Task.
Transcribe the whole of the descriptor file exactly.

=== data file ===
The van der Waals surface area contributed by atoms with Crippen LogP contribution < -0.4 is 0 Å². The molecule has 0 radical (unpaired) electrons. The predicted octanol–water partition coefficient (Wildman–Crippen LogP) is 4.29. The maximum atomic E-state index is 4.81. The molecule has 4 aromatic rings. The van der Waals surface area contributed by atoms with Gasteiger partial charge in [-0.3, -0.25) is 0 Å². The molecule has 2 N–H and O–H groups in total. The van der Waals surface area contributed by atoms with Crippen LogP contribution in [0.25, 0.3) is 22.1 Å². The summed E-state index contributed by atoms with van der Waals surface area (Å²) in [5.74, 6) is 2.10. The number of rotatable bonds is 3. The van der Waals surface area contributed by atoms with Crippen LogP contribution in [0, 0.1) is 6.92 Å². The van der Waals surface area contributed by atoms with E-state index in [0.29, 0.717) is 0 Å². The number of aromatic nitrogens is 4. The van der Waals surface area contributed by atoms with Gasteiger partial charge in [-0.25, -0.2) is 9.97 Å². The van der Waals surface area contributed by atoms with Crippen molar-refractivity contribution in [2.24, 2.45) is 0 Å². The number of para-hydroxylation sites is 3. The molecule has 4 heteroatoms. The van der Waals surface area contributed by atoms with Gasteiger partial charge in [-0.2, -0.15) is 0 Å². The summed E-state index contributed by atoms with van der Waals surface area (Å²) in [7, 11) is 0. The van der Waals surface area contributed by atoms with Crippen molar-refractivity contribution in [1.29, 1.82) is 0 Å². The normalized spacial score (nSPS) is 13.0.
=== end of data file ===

The van der Waals surface area contributed by atoms with Crippen LogP contribution < -0.4 is 0 Å². The molecule has 0 radical (unpaired) electrons. The predicted octanol–water partition coefficient (Wildman–Crippen LogP) is 4.29. The maximum atomic E-state index is 4.81. The molecule has 4 aromatic rings. The van der Waals surface area contributed by atoms with Gasteiger partial charge in [-0.3, -0.25) is 0 Å². The molecule has 2 N–H and O–H groups in total. The van der Waals surface area contributed by atoms with Crippen LogP contribution in [0.25, 0.3) is 22.1 Å². The summed E-state index contributed by atoms with van der Waals surface area (Å²) in [5.74, 6) is 2.10. The number of rotatable bonds is 3. The van der Waals surface area contributed by atoms with Crippen LogP contribution in [0, 0.1) is 6.92 Å². The van der Waals surface area contributed by atoms with E-state index in [0.29, 0.717) is 0 Å². The number of aromatic nitrogens is 4. The van der Waals surface area contributed by atoms with Gasteiger partial charge in [-0.25, -0.2) is 9.97 Å². The van der Waals surface area contributed by atoms with Crippen molar-refractivity contribution in [2.24, 2.45) is 0 Å². The number of para-hydroxylation sites is 3. The molecule has 4 heteroatoms. The van der Waals surface area contributed by atoms with Gasteiger partial charge in [-0.2, -0.15) is 0 Å². The summed E-state index contributed by atoms with van der Waals surface area (Å²) in [7, 11) is 0. The van der Waals surface area contributed by atoms with Crippen molar-refractivity contribution in [1.29, 1.82) is 0 Å². The normalized spacial score (nSPS) is 13.0.